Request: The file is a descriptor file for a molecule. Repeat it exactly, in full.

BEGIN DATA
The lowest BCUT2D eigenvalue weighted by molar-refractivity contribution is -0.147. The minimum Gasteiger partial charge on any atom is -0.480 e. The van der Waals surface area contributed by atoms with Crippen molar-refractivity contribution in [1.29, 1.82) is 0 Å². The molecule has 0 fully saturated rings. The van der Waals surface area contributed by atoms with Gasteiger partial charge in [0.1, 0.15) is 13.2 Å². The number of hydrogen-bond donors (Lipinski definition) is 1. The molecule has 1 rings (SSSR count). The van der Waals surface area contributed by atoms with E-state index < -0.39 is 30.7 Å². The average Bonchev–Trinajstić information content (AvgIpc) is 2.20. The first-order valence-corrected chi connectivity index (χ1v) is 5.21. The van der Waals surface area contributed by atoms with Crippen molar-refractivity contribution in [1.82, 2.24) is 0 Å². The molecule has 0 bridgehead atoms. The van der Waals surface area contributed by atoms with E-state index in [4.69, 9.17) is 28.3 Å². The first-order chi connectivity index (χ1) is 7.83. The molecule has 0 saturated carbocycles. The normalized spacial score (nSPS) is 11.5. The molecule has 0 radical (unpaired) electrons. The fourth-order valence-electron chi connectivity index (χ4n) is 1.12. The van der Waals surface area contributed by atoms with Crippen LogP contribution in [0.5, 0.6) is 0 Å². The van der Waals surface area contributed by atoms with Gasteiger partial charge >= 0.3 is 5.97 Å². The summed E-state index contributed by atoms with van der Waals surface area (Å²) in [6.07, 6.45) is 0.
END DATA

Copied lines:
The lowest BCUT2D eigenvalue weighted by molar-refractivity contribution is -0.147. The minimum Gasteiger partial charge on any atom is -0.480 e. The van der Waals surface area contributed by atoms with Crippen molar-refractivity contribution in [1.29, 1.82) is 0 Å². The molecule has 0 fully saturated rings. The van der Waals surface area contributed by atoms with Gasteiger partial charge in [0.1, 0.15) is 13.2 Å². The number of hydrogen-bond donors (Lipinski definition) is 1. The molecule has 1 rings (SSSR count). The van der Waals surface area contributed by atoms with E-state index < -0.39 is 30.7 Å². The average Bonchev–Trinajstić information content (AvgIpc) is 2.20. The first-order valence-corrected chi connectivity index (χ1v) is 5.21. The van der Waals surface area contributed by atoms with Crippen molar-refractivity contribution in [1.82, 2.24) is 0 Å². The molecule has 0 bridgehead atoms. The van der Waals surface area contributed by atoms with E-state index in [4.69, 9.17) is 28.3 Å². The first-order chi connectivity index (χ1) is 7.83. The molecule has 0 saturated carbocycles. The normalized spacial score (nSPS) is 11.5. The molecule has 0 radical (unpaired) electrons. The fourth-order valence-electron chi connectivity index (χ4n) is 1.12. The van der Waals surface area contributed by atoms with Crippen LogP contribution in [0.5, 0.6) is 0 Å². The van der Waals surface area contributed by atoms with Gasteiger partial charge >= 0.3 is 5.97 Å². The summed E-state index contributed by atoms with van der Waals surface area (Å²) in [6.07, 6.45) is 0.